May 18, 2015
How to cope with loss of control as a cancer patient
BY Traci Newsom
As a cancer patient, it often can feel like you've lost control. You can't control your diagnosis, your test results or your cancer treatment side effects. You may even feel like you've loss control over your work, finances and the reactions you receive from loved ones.
When you feel that loss of control, it's important to focus on what you can control. Remind yourself that even when you can't control something, you have the power to decide how you will respond to the situation.
Here are nine ways you can begin to regain your sense of control:
- Learn about your cancer diagnosis, treatment options and side effects. Knowing what to expect can help you feel less overwhelmed, more in control and better equipped to make decisions. Focus on each day. Consider what you can do now. You can't change the past, and the future is filled with unknowns that are beyond anyone's reach.
- Do some advance care planning. Think about what your goals for care are. Try pinpointing what things you need to feel like your life has meaning and quality. As a part of the advance care planning process, identify someone to make health care decisions for you just in case you find yourself in a situation where you can't make them for yourself.
- Set short-term, achievable goals. Think about how you can strengthen your emotional, physical or spiritual health. Reach out to a friend for support. Take a walk and get some fresh air. Engage in prayer or meditation. Visit MD Anderson's Chapel or talk to someone from our Department of Spiritual Care and Education for spiritual guidance.
- Avoid thinking in terms of 'should.' Don't dwell on what you should or should not do, or what you should or should not have said. Criticizing yourself is not productive. Instead, focus on what you need to do to feel cared for moving forward.
- Seek out happiness and enjoyment. Carve out time for yourself and what makes you happy. Maybe it's spending time with friends, surfing the Internet for funny articles, going to the park, or watching a favorite movie. If you aren't sure what makes you happy, start looking for new things that might bring joy to your life. This is good self-care and something you can control.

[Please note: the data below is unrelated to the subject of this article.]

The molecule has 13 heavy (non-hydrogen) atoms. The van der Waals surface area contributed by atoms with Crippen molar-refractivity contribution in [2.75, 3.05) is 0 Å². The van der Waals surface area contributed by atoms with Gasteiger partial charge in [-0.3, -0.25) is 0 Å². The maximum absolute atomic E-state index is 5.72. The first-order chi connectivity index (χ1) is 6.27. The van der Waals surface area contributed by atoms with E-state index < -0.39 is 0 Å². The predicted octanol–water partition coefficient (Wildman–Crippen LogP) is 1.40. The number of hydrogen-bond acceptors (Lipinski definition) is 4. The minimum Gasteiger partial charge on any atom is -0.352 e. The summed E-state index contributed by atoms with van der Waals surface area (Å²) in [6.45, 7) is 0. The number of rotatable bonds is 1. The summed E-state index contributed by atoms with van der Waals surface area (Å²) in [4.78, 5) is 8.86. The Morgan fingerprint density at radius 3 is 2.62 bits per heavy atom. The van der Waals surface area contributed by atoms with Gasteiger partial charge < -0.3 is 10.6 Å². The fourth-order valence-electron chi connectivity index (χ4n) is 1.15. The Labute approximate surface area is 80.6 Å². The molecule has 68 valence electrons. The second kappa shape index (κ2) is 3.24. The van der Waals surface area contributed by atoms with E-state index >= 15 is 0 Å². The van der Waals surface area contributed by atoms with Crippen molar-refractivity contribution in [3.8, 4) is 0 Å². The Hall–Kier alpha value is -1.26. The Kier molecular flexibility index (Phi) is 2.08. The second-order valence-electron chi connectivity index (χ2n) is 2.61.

- Find ways to express your emotions, both positive and negative. Talk with a friend, family member, counselor or spiritual advisor. Journaling also is a helpful way of expressing thoughts and feelings. It can give you important insights about yourself, life, treatment, etc. Accept your feelings without judgment.
- Be proud of your strength and courage. Acknowledge your achievements, no matter how small. This will help you feel empowered and more motivated to keep moving forward.
- Consider how this experience helps you grow. Every experience is a life lesson that builds wisdom, emotional strength and knowledge. During this journey, you may make new friends or draw closer to your loved ones. Perhaps your experience will prompt you to make changes to your lifestyle or embrace other aspects of life you previously ignored.
A cancer diagnosis comes with many emotions and challenges. If you are having trouble coping, consider talking with family or friends, or seek help through your social work counselor. MD Anderson social work counselors can provide counseling, help you identify coping strategies, and connect you and your family members with support groups and other support resources.
For more information on counseling, support groups, or advance care planning, contact the Department of Social Work at 713-792-6195, or tell your nurse or doctor that you would like speak with a social work counselor.
When you feel that loss of control, it's important to focus on what you can control.
Social Work Counselor